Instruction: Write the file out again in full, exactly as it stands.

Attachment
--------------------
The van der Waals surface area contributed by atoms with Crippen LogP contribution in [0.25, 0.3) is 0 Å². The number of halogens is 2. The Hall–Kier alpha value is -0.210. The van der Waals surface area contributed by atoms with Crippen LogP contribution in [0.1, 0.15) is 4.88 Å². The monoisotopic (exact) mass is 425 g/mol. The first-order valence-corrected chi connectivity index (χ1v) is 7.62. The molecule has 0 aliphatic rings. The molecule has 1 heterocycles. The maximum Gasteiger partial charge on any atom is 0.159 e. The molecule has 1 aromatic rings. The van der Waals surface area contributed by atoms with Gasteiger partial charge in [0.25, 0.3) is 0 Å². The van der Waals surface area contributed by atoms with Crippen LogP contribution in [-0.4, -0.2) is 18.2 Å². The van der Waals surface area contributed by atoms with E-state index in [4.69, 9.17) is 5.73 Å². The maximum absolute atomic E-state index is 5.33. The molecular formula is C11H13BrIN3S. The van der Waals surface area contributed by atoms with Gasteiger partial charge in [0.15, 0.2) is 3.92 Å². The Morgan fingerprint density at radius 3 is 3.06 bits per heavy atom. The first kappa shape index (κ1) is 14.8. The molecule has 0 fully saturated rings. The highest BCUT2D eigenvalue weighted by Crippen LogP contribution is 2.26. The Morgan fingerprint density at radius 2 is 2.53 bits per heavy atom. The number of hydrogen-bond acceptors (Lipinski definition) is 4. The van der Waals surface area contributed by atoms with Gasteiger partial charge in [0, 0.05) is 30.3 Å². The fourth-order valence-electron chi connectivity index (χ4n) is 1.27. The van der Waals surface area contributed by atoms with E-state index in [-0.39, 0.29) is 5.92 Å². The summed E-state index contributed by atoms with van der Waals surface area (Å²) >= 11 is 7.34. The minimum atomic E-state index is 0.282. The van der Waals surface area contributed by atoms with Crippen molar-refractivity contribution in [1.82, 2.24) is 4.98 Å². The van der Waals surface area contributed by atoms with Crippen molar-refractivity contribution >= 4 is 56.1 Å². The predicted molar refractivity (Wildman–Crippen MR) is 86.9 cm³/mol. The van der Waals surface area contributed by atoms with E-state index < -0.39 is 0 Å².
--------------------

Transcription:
The van der Waals surface area contributed by atoms with Crippen LogP contribution in [0.25, 0.3) is 0 Å². The number of halogens is 2. The Hall–Kier alpha value is -0.210. The van der Waals surface area contributed by atoms with Crippen LogP contribution in [0.1, 0.15) is 4.88 Å². The monoisotopic (exact) mass is 425 g/mol. The first-order valence-corrected chi connectivity index (χ1v) is 7.62. The molecule has 0 aliphatic rings. The molecule has 1 heterocycles. The maximum Gasteiger partial charge on any atom is 0.159 e. The molecule has 1 aromatic rings. The van der Waals surface area contributed by atoms with Gasteiger partial charge in [0.25, 0.3) is 0 Å². The van der Waals surface area contributed by atoms with Crippen LogP contribution in [-0.4, -0.2) is 18.2 Å². The van der Waals surface area contributed by atoms with E-state index in [4.69, 9.17) is 5.73 Å². The maximum absolute atomic E-state index is 5.33. The molecular formula is C11H13BrIN3S. The van der Waals surface area contributed by atoms with Gasteiger partial charge in [0.15, 0.2) is 3.92 Å². The Morgan fingerprint density at radius 3 is 3.06 bits per heavy atom. The first kappa shape index (κ1) is 14.8. The molecule has 0 fully saturated rings. The highest BCUT2D eigenvalue weighted by Crippen LogP contribution is 2.26. The Morgan fingerprint density at radius 2 is 2.53 bits per heavy atom. The number of hydrogen-bond acceptors (Lipinski definition) is 4. The van der Waals surface area contributed by atoms with Gasteiger partial charge in [0, 0.05) is 30.3 Å². The fourth-order valence-electron chi connectivity index (χ4n) is 1.27. The van der Waals surface area contributed by atoms with E-state index in [-0.39, 0.29) is 5.92 Å². The summed E-state index contributed by atoms with van der Waals surface area (Å²) >= 11 is 7.34. The minimum atomic E-state index is 0.282. The van der Waals surface area contributed by atoms with Crippen molar-refractivity contribution in [1.82, 2.24) is 4.98 Å². The van der Waals surface area contributed by atoms with Crippen molar-refractivity contribution >= 4 is 56.1 Å². The predicted molar refractivity (Wildman–Crippen MR) is 86.9 cm³/mol. The van der Waals surface area contributed by atoms with E-state index < -0.39 is 0 Å².